Why is it that I would not dream of giving my students a problem like:
The problem appears in a section called “Logarithmic Evaluation without Tables” in Smith and Fagan’s “Mathematics Review Exercises” (Ginn and Co., 1968). This is an American book, written as a supplementary text for high school students. If I were to assign this problem, (a) most students would decide just by looking at it that it is too hard and they would give up and (b) even if they did try it, they would not be able to do it, most likely because of the fractions and the relationship between (4/9) and (27/8). So the problem is too hard, right? Then how come it appeared in the middle of other similar problems in an American book written for American students of 44 years ago?
To my mind, the answer is clear – we have dumbed down the curriculum and our expectations. In particular, middle school math (even when the kids complete Algebra 1 in 8th grade) does not prepare the kids for any kind of higher-level thinking. From what I have observed, middle school math teaching, even when it claims that it is rigorous, graduates kids that have only a sketchy idea of math and spoon feeds the kids at every step of the way. One of the reasons for the poor performance of these kids in high school is “the system”– often middle school kids can not be held back if they fail a subject – it is deemed too damaging to their self-esteem. Another possible reason is that middle school teachers are driven by the state testing to cover all the topics in the book and there is no time to teach any concept in depth.
The result is a process where the middle school teachers I observed give the same kind of simple problems 50 times in a row, with the aim of having the kids master the procedures by ad nauseam repetition. The (unintended) consequences are kids who are bored, kids who do not see connections between the various math topics, kids who are not forced by the material to focus on a problem more than for about 4 minutes and kids who are not asked to use the procedures in a creative, higher level thinking way. These kids are lost to math – indeed, I would argue that they are lost to critical thinking – and the situation only gets worse as these kids “progress” through high school and college. Statewide, in California, roughly 30% of the students entering junior colleges have to take remedial math – essentially Algebra II. Locally, where I teach, that figure is over 40%. What use is instilling a “college going culture”, if the kids end up failing in college?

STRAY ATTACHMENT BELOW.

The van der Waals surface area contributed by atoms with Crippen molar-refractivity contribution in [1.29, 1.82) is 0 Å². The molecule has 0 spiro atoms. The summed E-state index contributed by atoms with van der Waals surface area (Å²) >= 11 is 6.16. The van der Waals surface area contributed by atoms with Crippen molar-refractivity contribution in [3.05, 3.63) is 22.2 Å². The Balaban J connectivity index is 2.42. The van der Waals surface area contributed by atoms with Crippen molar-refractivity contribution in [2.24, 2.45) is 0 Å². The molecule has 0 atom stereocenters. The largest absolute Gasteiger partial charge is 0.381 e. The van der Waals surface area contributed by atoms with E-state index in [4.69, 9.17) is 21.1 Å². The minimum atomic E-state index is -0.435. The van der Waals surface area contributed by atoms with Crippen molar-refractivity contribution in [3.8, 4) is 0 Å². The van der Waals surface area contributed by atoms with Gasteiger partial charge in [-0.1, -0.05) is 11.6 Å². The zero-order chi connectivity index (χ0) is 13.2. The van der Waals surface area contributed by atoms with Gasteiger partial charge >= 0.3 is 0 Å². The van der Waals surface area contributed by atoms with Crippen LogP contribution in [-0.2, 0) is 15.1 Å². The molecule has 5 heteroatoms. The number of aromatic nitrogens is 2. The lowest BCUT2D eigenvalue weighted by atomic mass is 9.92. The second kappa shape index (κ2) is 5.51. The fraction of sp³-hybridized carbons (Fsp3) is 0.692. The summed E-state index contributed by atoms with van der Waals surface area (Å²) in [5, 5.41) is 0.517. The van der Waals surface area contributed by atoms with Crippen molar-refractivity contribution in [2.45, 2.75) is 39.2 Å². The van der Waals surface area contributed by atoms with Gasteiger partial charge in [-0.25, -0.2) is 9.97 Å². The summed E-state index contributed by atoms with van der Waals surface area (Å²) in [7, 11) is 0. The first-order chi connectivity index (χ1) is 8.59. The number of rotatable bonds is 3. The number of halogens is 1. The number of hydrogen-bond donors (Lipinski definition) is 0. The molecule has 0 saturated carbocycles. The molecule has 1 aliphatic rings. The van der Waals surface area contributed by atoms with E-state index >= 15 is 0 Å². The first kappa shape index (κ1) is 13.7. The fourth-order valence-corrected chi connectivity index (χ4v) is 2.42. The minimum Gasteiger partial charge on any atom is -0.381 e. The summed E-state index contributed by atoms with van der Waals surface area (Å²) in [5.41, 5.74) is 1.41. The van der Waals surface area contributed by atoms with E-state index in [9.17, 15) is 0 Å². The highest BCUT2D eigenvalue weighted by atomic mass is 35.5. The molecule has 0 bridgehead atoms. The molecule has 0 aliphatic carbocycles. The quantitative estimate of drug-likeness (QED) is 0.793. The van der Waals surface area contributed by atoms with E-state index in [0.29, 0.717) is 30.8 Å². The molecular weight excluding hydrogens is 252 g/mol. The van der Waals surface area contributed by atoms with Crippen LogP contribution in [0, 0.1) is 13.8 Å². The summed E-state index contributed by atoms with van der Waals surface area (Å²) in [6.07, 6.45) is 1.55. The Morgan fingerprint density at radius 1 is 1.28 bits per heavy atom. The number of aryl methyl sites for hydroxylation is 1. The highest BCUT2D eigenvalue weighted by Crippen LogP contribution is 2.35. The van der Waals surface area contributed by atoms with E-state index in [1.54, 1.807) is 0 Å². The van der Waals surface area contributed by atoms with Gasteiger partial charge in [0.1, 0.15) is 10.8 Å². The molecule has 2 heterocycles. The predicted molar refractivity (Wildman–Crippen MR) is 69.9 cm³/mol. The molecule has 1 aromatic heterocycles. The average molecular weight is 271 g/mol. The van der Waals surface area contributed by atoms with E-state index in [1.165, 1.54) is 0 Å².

When I look through teachers’ blogs, such as the ones I follow, I am struck by the amount of effort and ingenuity that goes into procedures for teaching and grading and how little is said about what we ought to teach. Of course, one can not divorce what we teach from how we teach it. However, I would argue that what we teach should take precedence.
George Cobb, a highly esteemed statistics teacher and author, said: “Judge a book by its exercises and you cannot go far wrong”. I would paraphrase this as “good math teaching should be judged by the problems we set out for our kids”. Thinking, “hard” problems should start in middle school – we should abandon the idea that these are still children that need constant spoon-feeding. When are they supposed to grow up? If we start to demand and stick to our demands for critical thinking, we will get it despite all the grumbling that teenagers are prone to.
The resources are there: the Exeter problems, in Geometry Weeks and Adkins, in Algebra Dressler and Rich, the Dolciani books, Weeks and Adkins Algebra 2 and Smith and Fagan. Singapore books, such as New Additional Mathematics and the series on New Syllabus Mathematics, provide exercises far superior to those in American textbooks.
We teachers, especially the middle school teachers, need to be math teachers first and not just teachers of math – the priority should be on the subject and only then truly good teaching will follow.